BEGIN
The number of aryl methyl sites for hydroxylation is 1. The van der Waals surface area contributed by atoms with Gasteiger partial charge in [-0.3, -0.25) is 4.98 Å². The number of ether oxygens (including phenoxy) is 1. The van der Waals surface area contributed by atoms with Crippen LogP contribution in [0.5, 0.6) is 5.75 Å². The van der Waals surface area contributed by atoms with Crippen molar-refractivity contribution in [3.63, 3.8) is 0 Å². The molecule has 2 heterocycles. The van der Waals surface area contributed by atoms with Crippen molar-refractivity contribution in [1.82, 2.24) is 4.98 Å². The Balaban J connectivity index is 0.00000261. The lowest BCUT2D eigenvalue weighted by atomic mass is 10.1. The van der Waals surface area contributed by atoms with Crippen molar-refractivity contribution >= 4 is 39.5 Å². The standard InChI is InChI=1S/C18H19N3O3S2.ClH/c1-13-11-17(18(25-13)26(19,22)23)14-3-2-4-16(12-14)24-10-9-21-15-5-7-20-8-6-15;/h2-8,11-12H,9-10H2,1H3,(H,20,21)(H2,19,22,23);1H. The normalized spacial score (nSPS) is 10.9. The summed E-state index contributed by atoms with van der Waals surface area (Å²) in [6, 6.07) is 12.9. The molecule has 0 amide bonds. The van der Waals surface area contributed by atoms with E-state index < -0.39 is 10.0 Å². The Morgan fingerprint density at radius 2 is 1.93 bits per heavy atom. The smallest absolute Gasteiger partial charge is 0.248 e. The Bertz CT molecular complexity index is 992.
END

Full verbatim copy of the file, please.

The number of aryl methyl sites for hydroxylation is 1. The van der Waals surface area contributed by atoms with Gasteiger partial charge in [-0.3, -0.25) is 4.98 Å². The number of ether oxygens (including phenoxy) is 1. The van der Waals surface area contributed by atoms with Crippen LogP contribution in [0.5, 0.6) is 5.75 Å². The van der Waals surface area contributed by atoms with Crippen molar-refractivity contribution in [3.63, 3.8) is 0 Å². The molecule has 2 heterocycles. The van der Waals surface area contributed by atoms with Crippen molar-refractivity contribution in [1.82, 2.24) is 4.98 Å². The Balaban J connectivity index is 0.00000261. The lowest BCUT2D eigenvalue weighted by atomic mass is 10.1. The van der Waals surface area contributed by atoms with Crippen molar-refractivity contribution >= 4 is 39.5 Å². The standard InChI is InChI=1S/C18H19N3O3S2.ClH/c1-13-11-17(18(25-13)26(19,22)23)14-3-2-4-16(12-14)24-10-9-21-15-5-7-20-8-6-15;/h2-8,11-12H,9-10H2,1H3,(H,20,21)(H2,19,22,23);1H. The normalized spacial score (nSPS) is 10.9. The summed E-state index contributed by atoms with van der Waals surface area (Å²) in [6, 6.07) is 12.9. The molecule has 0 amide bonds. The van der Waals surface area contributed by atoms with E-state index < -0.39 is 10.0 Å². The Morgan fingerprint density at radius 2 is 1.93 bits per heavy atom. The smallest absolute Gasteiger partial charge is 0.248 e. The Bertz CT molecular complexity index is 992.